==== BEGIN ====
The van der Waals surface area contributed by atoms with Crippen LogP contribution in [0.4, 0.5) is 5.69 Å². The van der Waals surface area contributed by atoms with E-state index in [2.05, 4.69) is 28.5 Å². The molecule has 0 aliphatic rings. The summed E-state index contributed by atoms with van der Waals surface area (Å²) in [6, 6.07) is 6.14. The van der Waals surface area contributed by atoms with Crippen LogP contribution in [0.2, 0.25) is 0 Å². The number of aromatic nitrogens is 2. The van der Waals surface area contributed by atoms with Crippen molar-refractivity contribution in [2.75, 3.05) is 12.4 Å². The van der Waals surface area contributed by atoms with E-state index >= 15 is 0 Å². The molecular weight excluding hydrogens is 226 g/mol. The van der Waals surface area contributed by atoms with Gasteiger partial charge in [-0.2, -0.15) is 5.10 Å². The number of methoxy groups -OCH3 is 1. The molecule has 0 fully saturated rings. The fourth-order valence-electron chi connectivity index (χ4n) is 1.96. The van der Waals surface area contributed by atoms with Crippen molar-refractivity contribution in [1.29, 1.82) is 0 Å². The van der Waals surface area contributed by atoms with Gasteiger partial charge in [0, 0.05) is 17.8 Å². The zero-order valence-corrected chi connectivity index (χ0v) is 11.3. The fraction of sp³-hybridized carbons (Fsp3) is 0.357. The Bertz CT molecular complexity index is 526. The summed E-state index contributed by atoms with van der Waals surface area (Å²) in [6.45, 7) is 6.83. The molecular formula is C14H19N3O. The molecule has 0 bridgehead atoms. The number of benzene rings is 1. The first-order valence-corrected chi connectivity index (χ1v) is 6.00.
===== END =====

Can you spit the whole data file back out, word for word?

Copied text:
The van der Waals surface area contributed by atoms with Crippen LogP contribution in [0.4, 0.5) is 5.69 Å². The van der Waals surface area contributed by atoms with E-state index in [2.05, 4.69) is 28.5 Å². The molecule has 0 aliphatic rings. The summed E-state index contributed by atoms with van der Waals surface area (Å²) in [6, 6.07) is 6.14. The van der Waals surface area contributed by atoms with Crippen LogP contribution in [0.2, 0.25) is 0 Å². The number of aromatic nitrogens is 2. The van der Waals surface area contributed by atoms with Crippen molar-refractivity contribution in [2.75, 3.05) is 12.4 Å². The van der Waals surface area contributed by atoms with E-state index >= 15 is 0 Å². The molecular weight excluding hydrogens is 226 g/mol. The van der Waals surface area contributed by atoms with Gasteiger partial charge in [-0.2, -0.15) is 5.10 Å². The number of methoxy groups -OCH3 is 1. The molecule has 0 fully saturated rings. The fourth-order valence-electron chi connectivity index (χ4n) is 1.96. The van der Waals surface area contributed by atoms with Crippen molar-refractivity contribution in [1.29, 1.82) is 0 Å². The van der Waals surface area contributed by atoms with Gasteiger partial charge in [0, 0.05) is 17.8 Å². The zero-order valence-corrected chi connectivity index (χ0v) is 11.3. The fraction of sp³-hybridized carbons (Fsp3) is 0.357. The Bertz CT molecular complexity index is 526. The summed E-state index contributed by atoms with van der Waals surface area (Å²) in [6.45, 7) is 6.83. The molecular formula is C14H19N3O. The molecule has 0 bridgehead atoms. The number of benzene rings is 1. The first-order valence-corrected chi connectivity index (χ1v) is 6.00.